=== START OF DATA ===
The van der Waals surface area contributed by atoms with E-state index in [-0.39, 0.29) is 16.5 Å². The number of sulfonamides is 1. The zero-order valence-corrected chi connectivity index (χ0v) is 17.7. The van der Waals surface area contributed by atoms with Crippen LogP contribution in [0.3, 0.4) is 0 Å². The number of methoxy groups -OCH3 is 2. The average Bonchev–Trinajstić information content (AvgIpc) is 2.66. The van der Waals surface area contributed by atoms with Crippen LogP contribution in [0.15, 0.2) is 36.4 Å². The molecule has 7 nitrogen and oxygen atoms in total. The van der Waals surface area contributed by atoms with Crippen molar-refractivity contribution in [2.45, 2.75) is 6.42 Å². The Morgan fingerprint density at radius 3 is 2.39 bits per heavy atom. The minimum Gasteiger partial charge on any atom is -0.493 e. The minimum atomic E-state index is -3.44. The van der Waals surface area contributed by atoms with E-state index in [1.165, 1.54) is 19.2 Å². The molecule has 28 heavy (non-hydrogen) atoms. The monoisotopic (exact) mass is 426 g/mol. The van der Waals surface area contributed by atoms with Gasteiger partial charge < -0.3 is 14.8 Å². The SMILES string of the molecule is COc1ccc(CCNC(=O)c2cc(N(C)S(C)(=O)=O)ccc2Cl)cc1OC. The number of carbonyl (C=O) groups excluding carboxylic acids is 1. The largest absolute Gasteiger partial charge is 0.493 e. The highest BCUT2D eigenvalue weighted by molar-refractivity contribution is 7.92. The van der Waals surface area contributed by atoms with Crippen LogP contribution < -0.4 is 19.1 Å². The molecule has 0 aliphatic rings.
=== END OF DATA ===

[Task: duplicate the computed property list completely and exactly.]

The van der Waals surface area contributed by atoms with E-state index in [-0.39, 0.29) is 16.5 Å². The number of sulfonamides is 1. The zero-order valence-corrected chi connectivity index (χ0v) is 17.7. The van der Waals surface area contributed by atoms with Crippen LogP contribution in [0.3, 0.4) is 0 Å². The number of methoxy groups -OCH3 is 2. The average Bonchev–Trinajstić information content (AvgIpc) is 2.66. The van der Waals surface area contributed by atoms with Crippen LogP contribution in [0.15, 0.2) is 36.4 Å². The molecule has 7 nitrogen and oxygen atoms in total. The van der Waals surface area contributed by atoms with Crippen molar-refractivity contribution in [2.45, 2.75) is 6.42 Å². The Morgan fingerprint density at radius 3 is 2.39 bits per heavy atom. The minimum Gasteiger partial charge on any atom is -0.493 e. The minimum atomic E-state index is -3.44. The van der Waals surface area contributed by atoms with E-state index in [1.165, 1.54) is 19.2 Å². The molecule has 28 heavy (non-hydrogen) atoms. The monoisotopic (exact) mass is 426 g/mol. The van der Waals surface area contributed by atoms with Gasteiger partial charge < -0.3 is 14.8 Å². The SMILES string of the molecule is COc1ccc(CCNC(=O)c2cc(N(C)S(C)(=O)=O)ccc2Cl)cc1OC. The number of carbonyl (C=O) groups excluding carboxylic acids is 1. The largest absolute Gasteiger partial charge is 0.493 e. The highest BCUT2D eigenvalue weighted by molar-refractivity contribution is 7.92. The van der Waals surface area contributed by atoms with Crippen LogP contribution < -0.4 is 19.1 Å². The molecule has 0 aliphatic rings.